A couple of weeks ago, a much-anticipated debate was held between Bill Nye “The Science Guy” and Ken Ham, on the question of creationism vs. evolution. Youtube records that over one million people have watched so far.

As a man of faith, I was frustrated of the inability of Ham, the creationist, to articulate a theology to include the findings of science along with a belief in the divinity of the Bible.

The reality is that everything that we have learned and discovered so far in biology, geology, paleontology, astronomy and physics, tell us that a belief in a 6,000-year-old Earth is not only preposterous but makes a mockery of our God-given ability to make sense of the world around us. The same science that has cloned a sheep and put a man on the moon, a cellphone in your hand and antibiotics in your medicine cabinet, is the same science that tells us the universe is close to 14 billion years old and that Man evolved over time.

One cannot craft a credible argument that allows for science to be correct in every field except when it contradicts the Bible. When science contradicts the Bible, it is not a crisis of faith, but an opportunity to learn something new from both the scientific discovery and the Bible.

God did not descend on Sinai 3,326 years ago to give us a biology or a history lesson. If both my science textbook and my Torah are intrinsically the same, then one of them is superfluous! God revealed himself on Sinai for one reason and one reason alone: to teach us theology. That theology takes the form of law, lore, narrative and poetry, but is none of these. It is only theology, making use of different mediums of the written word to teach us about God, ourselves and how to make a relationship between the two.

This does not mean, of course, that the six days of creation are not true; of course they are true – true in the lesson they teach us. When I teach my children that “honesty is always the best policy” or that “cheaters never prosper,” I am imparting to them great truths that historically never happened. But the truth of those statements is even more true than the fact that our experience as human beings contradicts the facts of the lesson.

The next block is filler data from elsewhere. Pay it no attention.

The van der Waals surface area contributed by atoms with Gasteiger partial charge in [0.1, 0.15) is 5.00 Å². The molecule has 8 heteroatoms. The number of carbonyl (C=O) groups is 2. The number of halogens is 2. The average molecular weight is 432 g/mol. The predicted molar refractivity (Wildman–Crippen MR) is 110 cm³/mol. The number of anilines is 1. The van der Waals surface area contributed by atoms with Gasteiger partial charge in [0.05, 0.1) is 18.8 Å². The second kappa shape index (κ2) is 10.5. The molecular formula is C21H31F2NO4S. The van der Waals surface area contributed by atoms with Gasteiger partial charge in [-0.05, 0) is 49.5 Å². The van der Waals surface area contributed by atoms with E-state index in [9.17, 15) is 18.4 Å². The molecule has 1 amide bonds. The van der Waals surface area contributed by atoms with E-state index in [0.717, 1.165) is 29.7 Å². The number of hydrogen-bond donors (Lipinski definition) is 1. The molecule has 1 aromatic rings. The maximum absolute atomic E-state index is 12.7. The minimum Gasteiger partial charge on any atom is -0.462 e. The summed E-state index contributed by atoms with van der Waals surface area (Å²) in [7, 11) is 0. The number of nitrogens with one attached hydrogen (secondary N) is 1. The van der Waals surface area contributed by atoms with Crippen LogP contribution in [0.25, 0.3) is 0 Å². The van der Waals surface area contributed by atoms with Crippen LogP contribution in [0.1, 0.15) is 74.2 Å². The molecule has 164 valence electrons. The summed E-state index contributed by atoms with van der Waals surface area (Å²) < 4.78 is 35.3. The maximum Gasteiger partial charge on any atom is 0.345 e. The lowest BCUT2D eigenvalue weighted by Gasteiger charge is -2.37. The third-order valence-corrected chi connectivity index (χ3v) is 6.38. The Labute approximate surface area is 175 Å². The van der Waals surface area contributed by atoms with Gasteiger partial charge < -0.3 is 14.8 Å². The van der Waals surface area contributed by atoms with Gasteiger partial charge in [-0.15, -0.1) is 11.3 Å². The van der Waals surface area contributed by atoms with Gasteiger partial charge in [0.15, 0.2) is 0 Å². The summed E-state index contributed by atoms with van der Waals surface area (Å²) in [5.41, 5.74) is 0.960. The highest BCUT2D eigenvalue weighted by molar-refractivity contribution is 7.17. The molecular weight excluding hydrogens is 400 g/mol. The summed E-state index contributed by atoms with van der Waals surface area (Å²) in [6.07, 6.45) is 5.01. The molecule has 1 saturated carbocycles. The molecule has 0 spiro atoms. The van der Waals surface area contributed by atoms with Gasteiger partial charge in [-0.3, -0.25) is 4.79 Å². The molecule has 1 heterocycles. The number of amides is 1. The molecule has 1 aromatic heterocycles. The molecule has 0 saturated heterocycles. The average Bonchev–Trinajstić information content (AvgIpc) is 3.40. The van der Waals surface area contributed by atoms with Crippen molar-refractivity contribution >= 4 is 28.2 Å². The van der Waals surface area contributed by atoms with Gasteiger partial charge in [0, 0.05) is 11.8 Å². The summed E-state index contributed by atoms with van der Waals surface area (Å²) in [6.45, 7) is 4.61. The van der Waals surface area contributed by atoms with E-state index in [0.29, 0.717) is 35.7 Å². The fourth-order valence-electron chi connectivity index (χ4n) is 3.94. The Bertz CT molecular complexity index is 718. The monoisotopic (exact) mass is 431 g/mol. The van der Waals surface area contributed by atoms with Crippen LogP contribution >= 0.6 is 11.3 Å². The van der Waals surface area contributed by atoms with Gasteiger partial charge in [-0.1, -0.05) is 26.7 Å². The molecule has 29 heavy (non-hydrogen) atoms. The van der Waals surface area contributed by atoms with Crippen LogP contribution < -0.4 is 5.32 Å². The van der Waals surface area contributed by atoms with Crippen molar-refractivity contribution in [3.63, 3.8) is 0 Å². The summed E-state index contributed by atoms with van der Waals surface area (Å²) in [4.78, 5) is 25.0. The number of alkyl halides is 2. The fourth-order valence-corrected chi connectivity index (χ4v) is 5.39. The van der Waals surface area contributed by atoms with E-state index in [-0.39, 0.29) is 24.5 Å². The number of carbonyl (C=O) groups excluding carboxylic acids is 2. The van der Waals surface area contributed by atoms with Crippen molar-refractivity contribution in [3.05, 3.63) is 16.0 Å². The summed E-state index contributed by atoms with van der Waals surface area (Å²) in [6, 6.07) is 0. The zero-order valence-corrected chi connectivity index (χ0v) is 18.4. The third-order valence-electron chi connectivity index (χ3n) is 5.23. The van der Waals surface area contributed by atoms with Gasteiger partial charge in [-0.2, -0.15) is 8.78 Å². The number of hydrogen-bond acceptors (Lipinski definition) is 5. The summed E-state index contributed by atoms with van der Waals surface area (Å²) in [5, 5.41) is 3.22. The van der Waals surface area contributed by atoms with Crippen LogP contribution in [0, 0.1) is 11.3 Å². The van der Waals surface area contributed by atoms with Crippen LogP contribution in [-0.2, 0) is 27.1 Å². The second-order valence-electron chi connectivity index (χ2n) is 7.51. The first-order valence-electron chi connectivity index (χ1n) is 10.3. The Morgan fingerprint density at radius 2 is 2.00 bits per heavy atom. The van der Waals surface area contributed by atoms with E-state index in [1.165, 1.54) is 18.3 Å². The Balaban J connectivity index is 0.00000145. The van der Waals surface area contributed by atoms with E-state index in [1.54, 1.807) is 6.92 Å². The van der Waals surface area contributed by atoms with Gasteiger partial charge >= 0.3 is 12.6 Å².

What Ham fails to understand is that one can believe in the Bible, even a fundamentalist view that it is the word of God, and still not take the Bible literally.

Rabbinic Jews know there is an Oral Law which has informed us that God has no hand, nor arm, nor face. It has told us Hammurabi’s Lex Talionis as quoted in Exodus was not to be taken literally. And it is plain old common sense that informs us that the Canaanite “cities fortified up till the heavens” (Deut.) were not that high.

Its an old rabbinic axiom that “the Torah speaks in the language of Man.” This idea does not refer to God’s use of Hebrew alone, but also to the terms, ideas, images and idioms of the time. Yes, the Torah is timeless, but once it was inserted in time, it had to take on the garb of the era to be understood by the people standing at the mountain. The word Torah means “teaching” and God, like any good teacher, needed to speak in the same language as His students. The Torah had to be understood by those ancient Israelites who were already steeped in Babylonian and Egyptian myths.

Why then, didn’t the Torah tell us about evolution? When I was around six years old, I asked my parents about where babies came from. They told me that babies are born when daddies give a special seed to mommies and put it in their tummy. I was told the truth of my origins without the graphic details of how said seed arrived in mommy’s tummy. My parents brilliantly used the words, images and ideas of a six-year-old to communicate a concept, when its exact truth could have proved harmful to my six-year-old psyche. Early knowledge of certain truths can prove harmful. (Isn’t that the lesson of the Garden of Eden?) We needed to be told that humans are special and different from all Creation, in order to develop the morality needed to differentiate between when one lion kills another lion, and one man murders another. Through the stories of Genesis, God was able to cultivate in us inborn morality that echoes in us and continues to ask, “Where is your brother Abel?” We are answering that we are our brother’s keeper when helping the needy and feeding the hungry. We are reminded that Man is responsible for his environment when we read the story of Noah, and the folly of human hubris when we read the Tower of Babel.

The truths of the Torah are larger and greater than historical fact. By releasing the story from the trappings of history, we can learn even more profound lessons.

The bottom line is that Genesis teaches us that God created the world, science teaches us how.  The writer is a doctoral candidate in Jewish philosophy and currently teaches in many post-high-school yeshivot and midrashot.

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